Nature holds many secrets for health. However, Western medicine often takes a “prescription pill for every ill” approach to chronic disease. The root causes of illness — which can include lifestyle, genetics, infections and environmental toxins — are often passed over.
In my integrative cardiology training, I learned to appreciate the potency of certain herbs and supplements. It’s not all about making “expensive urine,” as some critics claim. Two plant-based compounds that have a proven track record in my clinic for reversing illness are not well known, but are worth sharing.
Berberine is an alkaloid chemical found in goldenseal, Oregon grapes, Chinese goldthread and barberry plants. It’s been used in India and China as a therapy for a variety of maladies. Berberine may activate the same pathway as some prescription drugs like metformin, the AMPK system, and has benefits that may include:
- Maintenance of normal blood sugar levels
- Maintenance of normal cholesterol levels
- Reduced inflammation
- Antioxidant properties
- Antimicrobial activity favoring a healthy microbiome
But lots of herbs have claims attached to them — does berberine actually work? In a study of patients unable or unwilling to take statins, berberine was compared to the prescription cholesterol-lowering medication ezetimibe. In the 228 subjects studied, berberine lowered LDL cholesterol by 31%, more than that seen with ezetimibe. Using the two compounds together was even more effective, lowering LDL cholesterol by an impressive 37%.
In an article reviewing the effects of berberine on type 2 diabetes, reductions in measures of blood sugar, insulin secretion and blood lipids were all identified. In another review of the actions of berberine on blood lipids, the compound was shown to lower total and LDL cholesterol while raising HDL cholesterol.
Finally, berberine was studied in 156 patients with congestive heart failure due to a weak heart muscle, a very serious disorder. The patients getting berberine had an improvement in heart strength and walking time and fewer deaths were seen during two years of follow-up. Not bad for an herb.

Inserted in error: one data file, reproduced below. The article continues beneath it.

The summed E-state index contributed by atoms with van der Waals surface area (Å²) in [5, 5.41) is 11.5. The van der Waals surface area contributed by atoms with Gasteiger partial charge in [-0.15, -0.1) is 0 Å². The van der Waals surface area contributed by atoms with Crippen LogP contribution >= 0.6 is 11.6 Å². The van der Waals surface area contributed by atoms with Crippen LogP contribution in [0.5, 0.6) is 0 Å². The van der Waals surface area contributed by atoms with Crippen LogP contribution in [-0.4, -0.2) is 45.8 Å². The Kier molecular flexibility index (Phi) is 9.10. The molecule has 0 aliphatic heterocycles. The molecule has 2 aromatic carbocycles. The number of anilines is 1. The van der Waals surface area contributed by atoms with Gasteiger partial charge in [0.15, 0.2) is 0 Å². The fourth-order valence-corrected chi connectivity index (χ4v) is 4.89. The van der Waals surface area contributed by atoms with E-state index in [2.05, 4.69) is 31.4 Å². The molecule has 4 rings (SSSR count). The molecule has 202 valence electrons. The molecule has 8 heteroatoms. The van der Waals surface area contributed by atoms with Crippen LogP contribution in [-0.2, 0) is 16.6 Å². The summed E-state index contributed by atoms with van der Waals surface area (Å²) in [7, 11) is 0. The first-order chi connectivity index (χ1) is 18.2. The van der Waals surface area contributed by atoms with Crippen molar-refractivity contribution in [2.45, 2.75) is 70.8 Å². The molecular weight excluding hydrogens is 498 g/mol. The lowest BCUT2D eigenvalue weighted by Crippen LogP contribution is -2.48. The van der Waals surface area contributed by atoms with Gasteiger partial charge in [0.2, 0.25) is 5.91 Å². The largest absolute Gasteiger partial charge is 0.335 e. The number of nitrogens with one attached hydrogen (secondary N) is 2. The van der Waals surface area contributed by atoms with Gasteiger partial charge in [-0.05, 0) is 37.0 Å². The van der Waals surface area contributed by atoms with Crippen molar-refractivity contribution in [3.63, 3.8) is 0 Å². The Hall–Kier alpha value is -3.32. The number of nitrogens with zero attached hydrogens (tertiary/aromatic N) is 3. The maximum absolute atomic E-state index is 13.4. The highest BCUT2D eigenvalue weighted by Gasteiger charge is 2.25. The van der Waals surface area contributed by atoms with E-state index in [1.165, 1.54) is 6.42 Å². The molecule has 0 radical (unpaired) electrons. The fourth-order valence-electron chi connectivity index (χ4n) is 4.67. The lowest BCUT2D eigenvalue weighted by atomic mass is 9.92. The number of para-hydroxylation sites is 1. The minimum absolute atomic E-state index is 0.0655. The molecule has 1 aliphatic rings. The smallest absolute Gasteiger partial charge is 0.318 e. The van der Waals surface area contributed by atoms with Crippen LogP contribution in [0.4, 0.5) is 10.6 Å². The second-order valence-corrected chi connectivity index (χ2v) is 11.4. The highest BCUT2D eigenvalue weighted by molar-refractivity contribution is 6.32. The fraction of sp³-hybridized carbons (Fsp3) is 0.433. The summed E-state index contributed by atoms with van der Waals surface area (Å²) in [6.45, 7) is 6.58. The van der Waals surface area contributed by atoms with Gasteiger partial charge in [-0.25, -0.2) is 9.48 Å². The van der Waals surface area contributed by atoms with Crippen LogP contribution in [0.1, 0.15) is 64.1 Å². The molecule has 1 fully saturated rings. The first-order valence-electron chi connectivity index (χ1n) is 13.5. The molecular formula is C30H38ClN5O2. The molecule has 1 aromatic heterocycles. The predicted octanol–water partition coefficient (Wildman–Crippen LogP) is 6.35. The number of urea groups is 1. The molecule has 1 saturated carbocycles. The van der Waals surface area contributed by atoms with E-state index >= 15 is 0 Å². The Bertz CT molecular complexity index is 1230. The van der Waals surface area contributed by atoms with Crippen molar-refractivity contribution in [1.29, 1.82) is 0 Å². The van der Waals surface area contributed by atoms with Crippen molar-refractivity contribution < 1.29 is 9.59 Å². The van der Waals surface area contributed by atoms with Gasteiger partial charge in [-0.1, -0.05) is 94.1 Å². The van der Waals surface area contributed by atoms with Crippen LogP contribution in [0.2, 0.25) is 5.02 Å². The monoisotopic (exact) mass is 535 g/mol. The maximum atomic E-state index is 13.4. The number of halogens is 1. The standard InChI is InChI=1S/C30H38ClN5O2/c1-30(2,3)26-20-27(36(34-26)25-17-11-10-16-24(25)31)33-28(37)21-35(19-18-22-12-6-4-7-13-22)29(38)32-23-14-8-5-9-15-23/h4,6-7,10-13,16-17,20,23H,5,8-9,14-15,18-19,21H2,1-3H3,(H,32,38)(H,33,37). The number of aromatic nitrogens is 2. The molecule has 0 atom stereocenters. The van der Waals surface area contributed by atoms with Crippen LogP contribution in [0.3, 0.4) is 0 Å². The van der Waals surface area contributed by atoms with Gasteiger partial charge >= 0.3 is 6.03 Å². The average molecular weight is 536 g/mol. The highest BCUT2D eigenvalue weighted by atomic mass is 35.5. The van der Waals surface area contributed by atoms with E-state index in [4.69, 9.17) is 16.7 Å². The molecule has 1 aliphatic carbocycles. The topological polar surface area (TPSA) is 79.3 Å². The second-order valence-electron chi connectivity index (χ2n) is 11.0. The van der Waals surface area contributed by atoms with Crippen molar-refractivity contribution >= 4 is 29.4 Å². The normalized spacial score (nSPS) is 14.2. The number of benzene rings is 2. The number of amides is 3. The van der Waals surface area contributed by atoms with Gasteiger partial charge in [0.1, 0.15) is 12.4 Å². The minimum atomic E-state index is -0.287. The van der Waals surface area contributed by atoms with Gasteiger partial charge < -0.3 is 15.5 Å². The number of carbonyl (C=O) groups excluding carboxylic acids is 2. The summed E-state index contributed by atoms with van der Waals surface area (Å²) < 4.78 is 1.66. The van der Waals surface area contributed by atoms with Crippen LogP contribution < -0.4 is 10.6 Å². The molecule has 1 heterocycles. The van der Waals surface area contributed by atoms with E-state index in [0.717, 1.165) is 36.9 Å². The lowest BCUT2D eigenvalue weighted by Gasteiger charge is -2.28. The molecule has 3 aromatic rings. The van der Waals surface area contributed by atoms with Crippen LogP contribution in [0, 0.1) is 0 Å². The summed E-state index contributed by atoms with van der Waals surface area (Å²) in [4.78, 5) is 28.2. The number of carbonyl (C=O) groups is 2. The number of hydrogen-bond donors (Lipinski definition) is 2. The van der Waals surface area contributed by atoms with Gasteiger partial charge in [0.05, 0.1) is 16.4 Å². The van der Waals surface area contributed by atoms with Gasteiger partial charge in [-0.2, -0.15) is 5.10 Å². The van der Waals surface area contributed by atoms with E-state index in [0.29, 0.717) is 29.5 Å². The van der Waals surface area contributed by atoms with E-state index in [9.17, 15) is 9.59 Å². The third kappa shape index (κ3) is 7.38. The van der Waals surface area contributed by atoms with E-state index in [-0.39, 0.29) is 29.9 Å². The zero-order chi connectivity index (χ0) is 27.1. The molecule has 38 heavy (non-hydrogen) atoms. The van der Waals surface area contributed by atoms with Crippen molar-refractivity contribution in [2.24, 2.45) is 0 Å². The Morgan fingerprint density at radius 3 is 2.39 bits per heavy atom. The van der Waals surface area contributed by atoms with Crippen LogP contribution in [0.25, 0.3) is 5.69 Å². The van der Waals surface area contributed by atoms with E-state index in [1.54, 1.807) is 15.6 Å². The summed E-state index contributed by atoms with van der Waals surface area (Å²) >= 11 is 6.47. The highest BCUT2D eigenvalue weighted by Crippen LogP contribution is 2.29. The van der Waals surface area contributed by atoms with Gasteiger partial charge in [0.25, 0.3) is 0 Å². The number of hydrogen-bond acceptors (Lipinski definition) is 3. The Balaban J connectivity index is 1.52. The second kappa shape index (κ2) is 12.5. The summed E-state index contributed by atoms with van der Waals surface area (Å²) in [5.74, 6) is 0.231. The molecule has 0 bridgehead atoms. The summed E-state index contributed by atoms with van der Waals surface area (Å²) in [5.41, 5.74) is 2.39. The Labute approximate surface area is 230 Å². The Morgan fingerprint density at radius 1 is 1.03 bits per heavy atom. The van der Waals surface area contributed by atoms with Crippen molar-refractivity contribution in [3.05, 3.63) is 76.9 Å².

Bergamot is a plant that looks like a lemon and grows in a region of Southern Italy called Calabria. Many of you are familiar with bergamot as an oil added to tea or perfume. The fruit itself has a unique combination of flavonoid chemicals, like naringin, and other compounds that block the same enzyme statin medications block. Like berberine, bergamot has been shown to lower blood sugar and blood lipids, lower inflammation, improve blood vessel activity, and activate the AMPK system.
Does bergamot work in patients? My answer is yes, and the science says yes, too. In a recent trial in 77 patients with high cholesterol, subjects were treated with a statin medication alone or combined with bergamot. The combination therapy produced the lowest LDL cholesterol and the highest HDL cholesterol. In addition, measures of damage to blood vessels by oxidation were the lowest with when bergamot was added. In other studies, the beneficial effects of bergamot on blood sugar levels and body weight have been described.
I enjoy practicing cardiology because the “toolbox” I was taught to treat patients in medical school and beyond has expanded to emphasize personalized lifestyle medicine and nutraceuticals. We live in a society that favors sedentary lifestyles and processed foods that put all of us at risk for obesity, diabetes, elevated cholesterol and heart disease.
Since I started using these two plant-based “vitamin B’s” — berberine and bergamot — with my patients, I have seen many people experience better health. My hope is that you know someone who might benefit from these also.
Dr. Joel Kahn is a Clinical Professor of Medicine at Wayne State University School of Medicine and Director of Cardiac Wellness, Michigan Healthcare Professionals PC.
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